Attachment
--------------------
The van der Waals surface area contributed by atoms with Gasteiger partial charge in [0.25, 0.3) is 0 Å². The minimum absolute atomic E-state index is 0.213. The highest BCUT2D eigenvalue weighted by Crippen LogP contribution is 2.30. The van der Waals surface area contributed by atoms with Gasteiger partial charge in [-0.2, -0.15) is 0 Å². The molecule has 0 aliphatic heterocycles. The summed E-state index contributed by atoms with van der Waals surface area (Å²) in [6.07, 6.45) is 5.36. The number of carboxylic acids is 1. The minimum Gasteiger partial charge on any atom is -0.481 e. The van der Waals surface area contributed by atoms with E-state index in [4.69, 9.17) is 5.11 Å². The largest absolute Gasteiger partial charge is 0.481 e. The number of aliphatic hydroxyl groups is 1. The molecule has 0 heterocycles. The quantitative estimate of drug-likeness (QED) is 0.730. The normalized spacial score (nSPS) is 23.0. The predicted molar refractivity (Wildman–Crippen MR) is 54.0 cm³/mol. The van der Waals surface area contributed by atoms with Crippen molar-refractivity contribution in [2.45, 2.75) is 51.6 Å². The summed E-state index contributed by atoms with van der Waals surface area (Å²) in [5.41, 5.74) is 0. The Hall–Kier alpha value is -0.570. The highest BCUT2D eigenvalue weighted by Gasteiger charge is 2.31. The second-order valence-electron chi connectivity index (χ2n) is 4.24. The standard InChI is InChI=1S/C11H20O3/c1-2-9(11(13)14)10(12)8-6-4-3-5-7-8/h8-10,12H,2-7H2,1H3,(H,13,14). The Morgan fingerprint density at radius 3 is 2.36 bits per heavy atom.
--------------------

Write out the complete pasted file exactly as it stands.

The van der Waals surface area contributed by atoms with Gasteiger partial charge in [0.25, 0.3) is 0 Å². The minimum absolute atomic E-state index is 0.213. The highest BCUT2D eigenvalue weighted by Crippen LogP contribution is 2.30. The van der Waals surface area contributed by atoms with Gasteiger partial charge in [-0.2, -0.15) is 0 Å². The molecule has 0 aliphatic heterocycles. The summed E-state index contributed by atoms with van der Waals surface area (Å²) in [6.07, 6.45) is 5.36. The number of carboxylic acids is 1. The minimum Gasteiger partial charge on any atom is -0.481 e. The van der Waals surface area contributed by atoms with E-state index in [4.69, 9.17) is 5.11 Å². The largest absolute Gasteiger partial charge is 0.481 e. The number of aliphatic hydroxyl groups is 1. The molecule has 0 heterocycles. The quantitative estimate of drug-likeness (QED) is 0.730. The normalized spacial score (nSPS) is 23.0. The predicted molar refractivity (Wildman–Crippen MR) is 54.0 cm³/mol. The van der Waals surface area contributed by atoms with Crippen molar-refractivity contribution in [2.45, 2.75) is 51.6 Å². The summed E-state index contributed by atoms with van der Waals surface area (Å²) in [5.41, 5.74) is 0. The Hall–Kier alpha value is -0.570. The highest BCUT2D eigenvalue weighted by Gasteiger charge is 2.31. The second-order valence-electron chi connectivity index (χ2n) is 4.24. The standard InChI is InChI=1S/C11H20O3/c1-2-9(11(13)14)10(12)8-6-4-3-5-7-8/h8-10,12H,2-7H2,1H3,(H,13,14). The Morgan fingerprint density at radius 3 is 2.36 bits per heavy atom.